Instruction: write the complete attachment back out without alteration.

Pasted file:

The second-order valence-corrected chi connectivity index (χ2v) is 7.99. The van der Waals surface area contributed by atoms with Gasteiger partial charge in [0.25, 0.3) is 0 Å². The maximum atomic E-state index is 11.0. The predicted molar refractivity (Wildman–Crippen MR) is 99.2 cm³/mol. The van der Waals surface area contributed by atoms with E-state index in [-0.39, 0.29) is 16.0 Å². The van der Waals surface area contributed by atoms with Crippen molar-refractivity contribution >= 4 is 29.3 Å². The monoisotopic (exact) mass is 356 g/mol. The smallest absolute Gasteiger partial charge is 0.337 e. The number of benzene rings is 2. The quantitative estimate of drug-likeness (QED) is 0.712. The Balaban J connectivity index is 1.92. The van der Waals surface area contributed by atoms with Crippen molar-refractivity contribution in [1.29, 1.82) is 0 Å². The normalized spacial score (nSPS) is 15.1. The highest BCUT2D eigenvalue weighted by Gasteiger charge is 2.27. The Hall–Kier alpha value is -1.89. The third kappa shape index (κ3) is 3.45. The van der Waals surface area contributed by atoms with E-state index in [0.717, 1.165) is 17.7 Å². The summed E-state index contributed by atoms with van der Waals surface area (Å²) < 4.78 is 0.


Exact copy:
The second-order valence-corrected chi connectivity index (χ2v) is 7.99. The van der Waals surface area contributed by atoms with Gasteiger partial charge in [0.25, 0.3) is 0 Å². The maximum atomic E-state index is 11.0. The predicted molar refractivity (Wildman–Crippen MR) is 99.2 cm³/mol. The van der Waals surface area contributed by atoms with E-state index in [-0.39, 0.29) is 16.0 Å². The van der Waals surface area contributed by atoms with Crippen molar-refractivity contribution >= 4 is 29.3 Å². The monoisotopic (exact) mass is 356 g/mol. The smallest absolute Gasteiger partial charge is 0.337 e. The number of benzene rings is 2. The quantitative estimate of drug-likeness (QED) is 0.712. The Balaban J connectivity index is 1.92. The van der Waals surface area contributed by atoms with Crippen molar-refractivity contribution in [1.29, 1.82) is 0 Å². The normalized spacial score (nSPS) is 15.1. The highest BCUT2D eigenvalue weighted by Gasteiger charge is 2.27. The Hall–Kier alpha value is -1.89. The third kappa shape index (κ3) is 3.45. The van der Waals surface area contributed by atoms with E-state index in [0.717, 1.165) is 17.7 Å². The summed E-state index contributed by atoms with van der Waals surface area (Å²) < 4.78 is 0.